During the Great Depression young Addie Loggins (Tatum O’Neal) has been orphaned after her mother dies. At the funeral, Moses Pray (Ryan O’Neal) one of her mother’s ex-lovers, pays his respects. Addie seems to think that he could be her father, but he insists he’s not even though they’ve “got the same jaw”. Addie now has to go live at her Aunt’s home in St Joseph, Missouri so Moze kindly offers to take her to the bus depot. On the way, he swindles the brother of the man who crashed the car which killed Addie’s mother for two hundred dollars. He then uses most of the cash to fix up his Model A convertible. When Addie finds out about this she’s livid and demands that he give her the full amount he stole. To calm her down, Moze takes Addie to a small diner and buys her a “Coney Island” (hot dog) and a Nehi (soda pop) but she is intent on getting the money and forces Moze to get it or else she’ll goto the cops. This is where we learn how he makes his living as a con man. He drives through small towns picking out families of the newly deceased. Using a special stamp he inscribes the dead person’s name on a bible, then rings the family up explaining that their relative ordered it for them as a gift before they died. The catch being they hadn’t paid the full amount yet. Seeing it as an obligation, the people gladly fork over the money. At first Addie is put off by Moze’s line of work but soon the two form a partnership and Addie becomes his apprentice, learning all the tricks of the flim flam trade. She even thinks up some pretty clever ideas of her own to make quick cash.

One night while visiting a carnival, Moze encounters a pretty exotic dancer named Miss Trixie Delight (Madeline Kahn) who he invites to go on the road. Madeline Kahn plays Trixie as a total floozy who knows exactly what she is but has a great sense of humor about it all. Trixie’s young maid, a 15 year old black girl named Imogene (P.J. Johnson) goes too, giving Addie some company. Its obvious that Addie is jealous of Trixie because Moze focuses all his attention on her but after a comical meeting of the minds, Addie decides to give in. When Addie finds out Moze has used most of their money to get a new car just to impress Trixie, her anger resurfaces and she thinks up a way to get rid of her. Moze is tricked into thinking Trixie has cheated on him with a man named Floyd (Burton Gilliam) the clerk at the hotel. Dissapointed by this discovery, he and Addie hit the road again.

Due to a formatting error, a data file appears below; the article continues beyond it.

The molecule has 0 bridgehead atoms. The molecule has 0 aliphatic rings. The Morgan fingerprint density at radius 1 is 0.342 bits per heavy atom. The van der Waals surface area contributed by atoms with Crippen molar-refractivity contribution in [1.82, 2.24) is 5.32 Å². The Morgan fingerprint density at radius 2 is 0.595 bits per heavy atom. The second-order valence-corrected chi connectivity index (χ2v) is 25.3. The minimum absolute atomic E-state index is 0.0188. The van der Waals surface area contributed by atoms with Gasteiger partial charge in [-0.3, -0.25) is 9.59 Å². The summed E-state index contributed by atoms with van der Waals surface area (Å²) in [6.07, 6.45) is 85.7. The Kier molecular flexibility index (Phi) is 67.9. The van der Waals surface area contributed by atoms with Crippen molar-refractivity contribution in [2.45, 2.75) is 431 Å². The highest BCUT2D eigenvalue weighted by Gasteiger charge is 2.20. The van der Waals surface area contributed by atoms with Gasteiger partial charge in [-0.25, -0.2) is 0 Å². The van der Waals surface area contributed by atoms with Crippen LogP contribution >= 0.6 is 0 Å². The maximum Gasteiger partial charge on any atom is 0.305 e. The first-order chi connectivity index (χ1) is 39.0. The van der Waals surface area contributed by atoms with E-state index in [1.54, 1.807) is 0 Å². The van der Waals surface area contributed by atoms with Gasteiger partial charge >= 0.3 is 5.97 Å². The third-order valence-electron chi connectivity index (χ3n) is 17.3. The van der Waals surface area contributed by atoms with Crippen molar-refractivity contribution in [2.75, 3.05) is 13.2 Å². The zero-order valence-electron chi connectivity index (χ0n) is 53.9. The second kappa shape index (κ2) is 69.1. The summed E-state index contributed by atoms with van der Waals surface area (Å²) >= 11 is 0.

When they make a stop in Kansas, Moze comes across a stash of moonshine and steals it, then sells it back to the man (John Hillerman) who owned it. What looks to be the perfect con goes sour when Moze and Addie are driving down a dark dirt road on the way out of town. They spot lights behind them and get pulled over and arrested by Deputy Hardin (Hillerman) who just happens to be the bootlegger’s twin brother. They’re brought to the local jail and booked. Using her wits, Addie asks to use the bathroom and for Moze to take her. This gives them the chance they need to escape. Now wanted by the law, the two must try to get to St. Joe without getting caught.

This film seemed to be tailor made for Ryan O’Neal and his daughter Tatum to play. The natural father/daughter chemistry translated incredibly well to the big screen. It obviously helped make their fictional relationship seem even more true to life. Tatum went on to get the Oscar for Best Supporting Actress which made her the youngest winner in the history of the Academy Awards. The supporting cast were all top notch as well including a young Randy Quaid who plays a hick named Leroy that wrestles Moze for ownership of a car.

Paper Moon was expertly photographed by Laszlo Kovacs and its black and white aesthetic was similar to Bogdanovich’s The Last Picture Show (1971). Kovacs used a special red filter on the camera to increase the contrast after Orson Welles’ advised him to do so. He also employed deep focus cinematography and extended takes in certain scenes to make the visuals even more stylized and bold. The many period details taken from the Depression era also made it especially authentic, from the music to the clothing to the cars.

This year marks the film’s 40th anniversary but it’s still just as fresh and fun as it must’ve been in 1973. I consider Paper Moon to be a perfect work of cinema. All the actors are superb, its paced well and you just have a great time going on this trip with Addie and Moze. Not only do you get a fantastic road movie/grifting subgenre crime film but a very funny, touching father/daughter story as well. This movie comes highly recommended!




Editor-In-Chief of The Grindhouse Cinema Database/Furious Cinema contributor. Pete is a rabid movie geek who enjoys everything from wild n' crazy exploitation/cult flix to big budget mainstream classics. His other interests include: graphic design, cartooning and music.

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